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Why Republican campaigns in the Second and Third Congressional Districts may look a lot like Glenn Youngkin’s 2021 campaign for Virginia governor

Youngkin distanced himself from Trump, while appealing to voters’ fear and anger over education issues.

NRCC Chairman Tom Emmer: “In a cycle like this, no Democrat is safe.”
NRCC Chairman Tom Emmer: “In a cycle like this, no Democrat is safe.”
MinnPost photo by Ashley Hackett

A week after the 2021 election, officeholders and political hopefuls around the country are using the victories and losses in their respective parties to create a game plan for the 2022 midterm elections.

Some of the major issues in this year’s election — public safety, what’s taught in schools, COVID safety rules, abortion rights and connection to Trump — will likely continue to be big pressure points in 2022, especially in swing districts.

In Minnesota, the National Republican Congressional Committee has already marked two districts — the second and third — as targets for Republican takeover next year. And the two representatives currently in the spotlight, Reps. Angie Craig and Dean Phillips, already face Republican candidates vying for their spots.

Minnesota Sixth District Rep. Tom Emmer is chairman of the NRCC, and as such will play a major role in the national Republican party as it attempts to win back the House next year.

“In a cycle like this, no Democrat is safe,” Emmer said after the results came in last week. “Voters are rejecting Democrat[ic] policies that have caused massive price increases, opened our borders, and spurred a nationwide crime wave.”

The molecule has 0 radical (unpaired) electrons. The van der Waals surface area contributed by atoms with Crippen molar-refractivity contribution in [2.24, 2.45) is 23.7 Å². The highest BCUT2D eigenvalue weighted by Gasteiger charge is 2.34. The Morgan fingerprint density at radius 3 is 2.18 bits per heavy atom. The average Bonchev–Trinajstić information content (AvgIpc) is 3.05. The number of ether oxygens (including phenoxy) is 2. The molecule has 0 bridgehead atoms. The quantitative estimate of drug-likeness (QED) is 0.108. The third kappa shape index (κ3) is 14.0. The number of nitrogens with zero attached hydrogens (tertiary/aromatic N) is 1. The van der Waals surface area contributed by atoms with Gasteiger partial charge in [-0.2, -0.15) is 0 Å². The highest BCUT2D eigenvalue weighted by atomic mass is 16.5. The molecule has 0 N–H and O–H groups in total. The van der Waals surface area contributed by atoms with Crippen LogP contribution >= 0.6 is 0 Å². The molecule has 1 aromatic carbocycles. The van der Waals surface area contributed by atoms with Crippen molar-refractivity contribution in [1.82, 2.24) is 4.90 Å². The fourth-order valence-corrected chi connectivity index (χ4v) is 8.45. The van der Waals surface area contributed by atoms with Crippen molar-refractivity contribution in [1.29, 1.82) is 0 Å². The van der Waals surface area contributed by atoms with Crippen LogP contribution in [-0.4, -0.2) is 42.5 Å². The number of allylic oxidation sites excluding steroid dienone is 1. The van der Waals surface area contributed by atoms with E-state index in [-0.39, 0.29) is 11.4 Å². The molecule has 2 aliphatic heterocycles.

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The Youngkin playbook

Perhaps the most telling result for the 2022 election — even for Minnesota — came out of the Virginia governor’s race.

Until last Tuesday, Democrats had enjoyed a string of victories in Virginia. President Joe Biden had won by 10 points there a year ago, and Democrats had control of the statehouse. But last week, Republican Glenn Youngkin beat former Democratic Gov. Terry McAuliffe, flipping the state from blue to red. Some see in Youngkin’s victory a template for future Republican campaigns.

Republican strategist Jean Card, who is co-chair of the RightNOW Women PAC, points to an essential part of Youngkin’s campaign, and a place where McAuliffe struggled: McAuliffe tried to win by casting Youngkin as Trump 2.0, but Youngkin distanced himself from the former president. And while McAuliffe tried to focus the race on national issues, Youngkin was much more narrow, concentrating on local issues like getting rid of the state’s grocery tax and gas tax, and claiming that he would jump-start Virginia’s economy.

“There was this tension throughout the whole campaign of, you know, would [Youngkin] accept Trump’s endorsement,”  Card said. “And he did it very differently. He did not embrace Trump, he did not accept his endorsement. And he won. And then if you’re a Republican like me, who didn’t vote for Trump, you say ‘Hallelujah. There’s a new way. There’s a new way for Republicans to win and not be Trumpy.’”

Glenn Youngkin speaking during his election night party at a hotel in Chantilly, Virginia.
REUTERS/Jonathan Ernst
Glenn Youngkin speaking during his election night party at a hotel in Chantilly, Virginia.